Multiple Endocrine Neoplasia Type 1 (MEN1)
What is multiple endocrine neoplasia type 1 (MEN1)?
Multiple endocrine neoplasia type 1 (MEN1) is a rare inherited disorder that causes (noncancerous) tumors to form in the endocrine glands and the duodenum, which is the first part of the small intestine. In people with MEN1, these tumors in the multiple endocrine glands, such as the parathyroids, pancreas, or pituitary, cause them to become overactive and secrete excessive amounts of hormones into the bloodstream.
What causes multiple endocrine neoplasia type 1 (MEN1)?
MEN1 is caused by a defect in the gene MEN1 gene that carries the code for a protein called menin. Although the exact role of menin is not fully understood, the MEN1 gene is thought to be a tumor suppressor gene.
This mutation may be inherited as an autosomal dominant trait or spontaneously occur as a new gene mutation in the affected person.
What are the symptoms of multiple endocrine neoplasia type 1 (MEN1)?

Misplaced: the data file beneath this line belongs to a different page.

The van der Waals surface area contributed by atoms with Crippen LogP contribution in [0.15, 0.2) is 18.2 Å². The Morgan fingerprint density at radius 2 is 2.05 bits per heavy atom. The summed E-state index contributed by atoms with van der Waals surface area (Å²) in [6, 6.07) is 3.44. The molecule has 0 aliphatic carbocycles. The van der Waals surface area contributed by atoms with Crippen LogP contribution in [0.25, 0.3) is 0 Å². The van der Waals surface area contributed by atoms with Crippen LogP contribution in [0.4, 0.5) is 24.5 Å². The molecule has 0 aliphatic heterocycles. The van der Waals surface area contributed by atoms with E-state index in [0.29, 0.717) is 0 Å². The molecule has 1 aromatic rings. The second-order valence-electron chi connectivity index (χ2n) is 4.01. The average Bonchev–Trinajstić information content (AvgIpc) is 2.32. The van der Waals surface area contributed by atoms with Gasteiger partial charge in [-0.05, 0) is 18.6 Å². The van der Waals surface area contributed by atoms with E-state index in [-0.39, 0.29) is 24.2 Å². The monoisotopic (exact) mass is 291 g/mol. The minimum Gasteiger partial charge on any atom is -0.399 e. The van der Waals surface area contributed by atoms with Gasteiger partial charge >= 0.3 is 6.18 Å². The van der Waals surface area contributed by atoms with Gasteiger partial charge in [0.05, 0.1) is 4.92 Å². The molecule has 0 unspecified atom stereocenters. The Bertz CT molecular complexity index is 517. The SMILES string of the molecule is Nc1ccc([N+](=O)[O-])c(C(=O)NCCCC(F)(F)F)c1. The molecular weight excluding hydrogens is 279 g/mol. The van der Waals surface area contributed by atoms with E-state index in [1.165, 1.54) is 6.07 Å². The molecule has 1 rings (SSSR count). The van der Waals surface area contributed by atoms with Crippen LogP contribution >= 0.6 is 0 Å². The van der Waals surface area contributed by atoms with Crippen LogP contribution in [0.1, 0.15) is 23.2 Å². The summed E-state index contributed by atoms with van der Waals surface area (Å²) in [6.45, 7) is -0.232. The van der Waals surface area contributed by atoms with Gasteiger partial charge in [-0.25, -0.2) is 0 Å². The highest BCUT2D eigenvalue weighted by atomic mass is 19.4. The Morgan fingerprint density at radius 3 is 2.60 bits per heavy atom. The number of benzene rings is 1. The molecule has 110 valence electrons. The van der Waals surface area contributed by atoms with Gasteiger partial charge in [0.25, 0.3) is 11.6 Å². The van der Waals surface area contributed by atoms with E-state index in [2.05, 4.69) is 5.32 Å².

The symptoms of MEN1 vary from person to person, and they largely depend on which particular gland is involved. They may include:
- Abdominal pain
- Anxiety or other mental changes or confusion
- Black, tarry stools
- Nausea and vomiting
- Sensitivity to the cold
- Loss of appetite and unintentional weight loss
- Vision problems
- Fatigue or weakness
How is multiple endocrine neoplasia type 1 (MEN1) diagnosed?
A diagnosis of MEN type 1 can be made following a thorough clinical evaluation, a detailed patient and family history, and at least two of the three characteristic endocrine tumors associated with the disorder. Molecular genetic testing can confirm a MEN type 1 diagnosis.
What are the available treatments for multiple endocrine neoplasia type 1 (MEN1)?
The treatment of choice for MEN1 is surgery to remove the diseased gland. Chemotherpay or radiation therapy can also help shrink or destroy tumors. However, instead of surgery, a medicine called bromocriptine or hormone replacement therapy may also be used to counteract the effects of excess hormones.
Where can I find more information on multiple endocrine neoplasia type 1 (MEN1)?